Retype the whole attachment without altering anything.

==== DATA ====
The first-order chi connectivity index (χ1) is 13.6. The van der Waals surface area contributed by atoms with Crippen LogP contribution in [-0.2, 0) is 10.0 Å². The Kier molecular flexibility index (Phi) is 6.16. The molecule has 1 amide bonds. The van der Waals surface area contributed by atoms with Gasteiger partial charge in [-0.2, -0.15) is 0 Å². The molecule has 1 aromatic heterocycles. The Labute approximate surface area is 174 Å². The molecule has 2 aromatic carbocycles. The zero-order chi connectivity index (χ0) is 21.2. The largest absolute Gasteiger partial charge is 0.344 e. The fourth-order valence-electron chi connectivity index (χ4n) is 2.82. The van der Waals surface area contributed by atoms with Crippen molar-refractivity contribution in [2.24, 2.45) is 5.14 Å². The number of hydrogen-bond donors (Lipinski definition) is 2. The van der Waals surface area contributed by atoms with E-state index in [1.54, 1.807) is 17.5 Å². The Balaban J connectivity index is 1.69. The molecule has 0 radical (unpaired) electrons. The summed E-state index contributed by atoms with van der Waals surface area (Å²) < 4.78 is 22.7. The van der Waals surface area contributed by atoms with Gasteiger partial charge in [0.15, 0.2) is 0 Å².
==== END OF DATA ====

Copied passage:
The first-order chi connectivity index (χ1) is 13.6. The van der Waals surface area contributed by atoms with Crippen LogP contribution in [-0.2, 0) is 10.0 Å². The Kier molecular flexibility index (Phi) is 6.16. The molecule has 1 amide bonds. The van der Waals surface area contributed by atoms with Gasteiger partial charge in [-0.2, -0.15) is 0 Å². The molecule has 1 aromatic heterocycles. The Labute approximate surface area is 174 Å². The molecule has 2 aromatic carbocycles. The zero-order chi connectivity index (χ0) is 21.2. The largest absolute Gasteiger partial charge is 0.344 e. The fourth-order valence-electron chi connectivity index (χ4n) is 2.82. The van der Waals surface area contributed by atoms with Crippen molar-refractivity contribution in [2.24, 2.45) is 5.14 Å². The number of hydrogen-bond donors (Lipinski definition) is 2. The van der Waals surface area contributed by atoms with E-state index in [1.54, 1.807) is 17.5 Å². The Balaban J connectivity index is 1.69. The molecule has 0 radical (unpaired) electrons. The summed E-state index contributed by atoms with van der Waals surface area (Å²) < 4.78 is 22.7. The van der Waals surface area contributed by atoms with Gasteiger partial charge in [0.15, 0.2) is 0 Å².